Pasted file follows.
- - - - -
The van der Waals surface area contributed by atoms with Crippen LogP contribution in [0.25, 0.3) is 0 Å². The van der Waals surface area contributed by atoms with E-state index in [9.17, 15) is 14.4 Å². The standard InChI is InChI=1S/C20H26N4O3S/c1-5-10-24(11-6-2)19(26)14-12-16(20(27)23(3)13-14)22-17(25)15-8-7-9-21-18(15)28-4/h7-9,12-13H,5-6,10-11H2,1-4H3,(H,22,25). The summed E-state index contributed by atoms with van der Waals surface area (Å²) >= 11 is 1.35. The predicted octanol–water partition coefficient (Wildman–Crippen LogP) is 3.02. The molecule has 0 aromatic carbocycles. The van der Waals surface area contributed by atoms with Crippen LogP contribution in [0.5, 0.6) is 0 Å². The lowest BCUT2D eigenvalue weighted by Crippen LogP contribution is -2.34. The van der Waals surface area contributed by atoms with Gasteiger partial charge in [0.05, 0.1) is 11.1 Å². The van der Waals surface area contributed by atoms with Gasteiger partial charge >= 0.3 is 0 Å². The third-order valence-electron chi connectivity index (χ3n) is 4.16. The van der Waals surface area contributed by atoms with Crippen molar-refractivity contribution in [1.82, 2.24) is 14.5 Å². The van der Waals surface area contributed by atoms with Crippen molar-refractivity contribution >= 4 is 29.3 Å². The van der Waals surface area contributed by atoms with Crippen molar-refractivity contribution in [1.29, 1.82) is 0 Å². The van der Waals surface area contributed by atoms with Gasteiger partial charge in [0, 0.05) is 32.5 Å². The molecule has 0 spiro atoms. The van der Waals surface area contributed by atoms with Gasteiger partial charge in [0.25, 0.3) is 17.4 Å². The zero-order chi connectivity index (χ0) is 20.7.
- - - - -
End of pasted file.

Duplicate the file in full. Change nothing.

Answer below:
The van der Waals surface area contributed by atoms with Crippen LogP contribution in [0.25, 0.3) is 0 Å². The van der Waals surface area contributed by atoms with E-state index in [9.17, 15) is 14.4 Å². The standard InChI is InChI=1S/C20H26N4O3S/c1-5-10-24(11-6-2)19(26)14-12-16(20(27)23(3)13-14)22-17(25)15-8-7-9-21-18(15)28-4/h7-9,12-13H,5-6,10-11H2,1-4H3,(H,22,25). The summed E-state index contributed by atoms with van der Waals surface area (Å²) >= 11 is 1.35. The predicted octanol–water partition coefficient (Wildman–Crippen LogP) is 3.02. The molecule has 0 aromatic carbocycles. The van der Waals surface area contributed by atoms with Crippen LogP contribution in [0.5, 0.6) is 0 Å². The lowest BCUT2D eigenvalue weighted by Crippen LogP contribution is -2.34. The van der Waals surface area contributed by atoms with Gasteiger partial charge in [0.05, 0.1) is 11.1 Å². The van der Waals surface area contributed by atoms with Gasteiger partial charge >= 0.3 is 0 Å². The third-order valence-electron chi connectivity index (χ3n) is 4.16. The van der Waals surface area contributed by atoms with Crippen molar-refractivity contribution in [1.82, 2.24) is 14.5 Å². The van der Waals surface area contributed by atoms with Crippen molar-refractivity contribution >= 4 is 29.3 Å². The van der Waals surface area contributed by atoms with Crippen molar-refractivity contribution in [1.29, 1.82) is 0 Å². The van der Waals surface area contributed by atoms with Gasteiger partial charge in [0, 0.05) is 32.5 Å². The molecule has 0 spiro atoms. The van der Waals surface area contributed by atoms with Gasteiger partial charge in [0.25, 0.3) is 17.4 Å². The zero-order chi connectivity index (χ0) is 20.7.